Living Water For a Thirsty World

The hot sun beating down onto my face. Sweat dripping down my back. The ground beneath my feet shakes and trembles. As I push down the lever, harder and harder, I feel the drill go deeper and deeper into the ground. It’s been an hour and we have only gone down one inch, we have hit bluestone. I stand there praying. Praying that we will be able to break through this hard rock. I see the need. This village is so thirsty. Never in my life had I ever felt so grateful. 

This past August, I was sent on a mission. A mission to bring clean drinking water to a village in dire need. I went with a team of six others from my church in NJ, partnering with the organization, Living Water International.  We were sent to drill a well in Central America for the village of Santa Juana.

Right before I left for my trip, someone had commented on one of my posts saying, “So excited! 60 kids are waiting for your team in Nicaragua.” Seeing that comment gave me the chills. I realized in that moment, that it wasn’t about me anymore. It was about these people. They have been waiting for this moment for years. I felt overwhelmed with emotions, knowing that I was one of these people they were waiting for. 

Visiting the village for the first time, I was anxious, nervous, and excited. I didn’t know what to expect, who I would meet, how it would be. Walking through the village and seeing the people and how they lived, how little they had and how happy they were, was inspiring.


During the week our team not only drilled for clean water, but we also taught hygiene lessons to the mothers and children in the village. We needed to make sure that the town understood how to keep themselves clean and prevent the spread of germs, especially if we were able to provide them with a clean drinking source. It seems so simple, but so many didn’t even know how or when to properly wash their hands. 

The village of Santa Juana was so thirsty and the only source of water that they had was contaminated. There were three hand-dug wells in the town, which were almost completely dry. This water was dirty and was mainly used to wash or for the animals. Not once during the week did I see anyone drinking anything. And there I was in the hot, humid 100-degree weather, drinking my cold, clean water that we bought earlier that day.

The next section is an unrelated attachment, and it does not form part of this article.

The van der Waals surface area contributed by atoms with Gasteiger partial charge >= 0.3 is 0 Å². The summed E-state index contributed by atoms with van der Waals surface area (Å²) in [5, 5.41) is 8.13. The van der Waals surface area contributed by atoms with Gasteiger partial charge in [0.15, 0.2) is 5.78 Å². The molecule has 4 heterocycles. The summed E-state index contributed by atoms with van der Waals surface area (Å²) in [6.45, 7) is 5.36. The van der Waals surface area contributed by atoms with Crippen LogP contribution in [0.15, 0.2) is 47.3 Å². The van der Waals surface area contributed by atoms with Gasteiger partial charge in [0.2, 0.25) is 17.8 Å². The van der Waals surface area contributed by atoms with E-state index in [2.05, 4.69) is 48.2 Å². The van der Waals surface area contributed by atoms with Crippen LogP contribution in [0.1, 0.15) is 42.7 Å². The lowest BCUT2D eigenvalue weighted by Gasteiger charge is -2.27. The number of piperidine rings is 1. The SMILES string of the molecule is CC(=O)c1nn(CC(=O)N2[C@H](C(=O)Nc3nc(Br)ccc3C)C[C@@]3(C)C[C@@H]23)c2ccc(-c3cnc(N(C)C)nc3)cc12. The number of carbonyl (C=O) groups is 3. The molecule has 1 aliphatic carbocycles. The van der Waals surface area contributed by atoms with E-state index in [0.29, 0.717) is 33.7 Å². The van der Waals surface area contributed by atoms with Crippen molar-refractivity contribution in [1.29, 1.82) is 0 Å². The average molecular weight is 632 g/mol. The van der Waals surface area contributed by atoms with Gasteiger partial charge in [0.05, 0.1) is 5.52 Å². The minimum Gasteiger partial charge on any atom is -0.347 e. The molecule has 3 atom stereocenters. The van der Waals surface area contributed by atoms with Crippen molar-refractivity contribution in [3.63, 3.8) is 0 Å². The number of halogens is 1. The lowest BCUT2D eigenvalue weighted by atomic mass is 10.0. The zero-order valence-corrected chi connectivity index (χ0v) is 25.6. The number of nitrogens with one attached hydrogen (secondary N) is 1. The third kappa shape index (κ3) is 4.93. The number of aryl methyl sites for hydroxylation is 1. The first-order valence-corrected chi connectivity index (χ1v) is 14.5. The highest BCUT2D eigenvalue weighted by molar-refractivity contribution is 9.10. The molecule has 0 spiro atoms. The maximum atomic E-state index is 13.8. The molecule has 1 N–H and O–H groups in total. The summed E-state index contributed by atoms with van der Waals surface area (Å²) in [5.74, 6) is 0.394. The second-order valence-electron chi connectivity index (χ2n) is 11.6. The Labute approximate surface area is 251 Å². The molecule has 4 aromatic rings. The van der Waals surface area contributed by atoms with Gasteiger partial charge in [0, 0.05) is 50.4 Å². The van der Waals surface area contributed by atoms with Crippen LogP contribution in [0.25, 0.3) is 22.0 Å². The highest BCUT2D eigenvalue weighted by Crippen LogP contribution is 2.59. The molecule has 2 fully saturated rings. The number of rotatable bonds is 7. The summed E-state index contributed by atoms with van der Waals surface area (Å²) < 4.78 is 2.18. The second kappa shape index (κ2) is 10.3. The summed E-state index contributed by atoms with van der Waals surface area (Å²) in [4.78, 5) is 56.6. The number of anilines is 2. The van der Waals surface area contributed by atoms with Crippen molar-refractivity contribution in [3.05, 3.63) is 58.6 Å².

Our team worked until the very last day of our trip, giving it everything that we had. The ground where we were drilling was full of a very hard rock called bluestone. It was almost impossible to drill through and took up a lot of drill time, just waiting. We were told we needed to drill to 200 feet in order to reach clean water. At 160 feet on Thursday, we were wondering if we would make it. 

We got news from Living Water that we could attempt to put the casing on the pipes and see if we had hit water. It wouldn’t be until the next day when we hook up the air compressor, that we would see if we had been successful. We spent the night praying. We asked God to work a miracle in the lives of His people.   

The day had come, the moment of truth. Did we do it? Could there be clean water for this village? The whole town gathered at the drill site, in their ‘Sunday’s best’, for this life changing moment. I will never forget the look on their faces, waiting in anticipation and the sounds of the claps and shouts when it happened. Water poured out from the end of the pipe. So much, it actually exploded EVERYWHERE! It was a moment I will never forget.


Being back home in NJ now, I can only feel completely humbled and blessed. It wasn’t until this trip that I really was able to appreciate all that we have here in America. Something as simple as clean water; something so vital and necessary to life, being able to take a warm shower, having access to a bathroom, living in a house with electricity. I am so thankful for the people that I met on my trip, the relationships that were developed and the memories that we shared.

I will remember this experience for the rest of my life.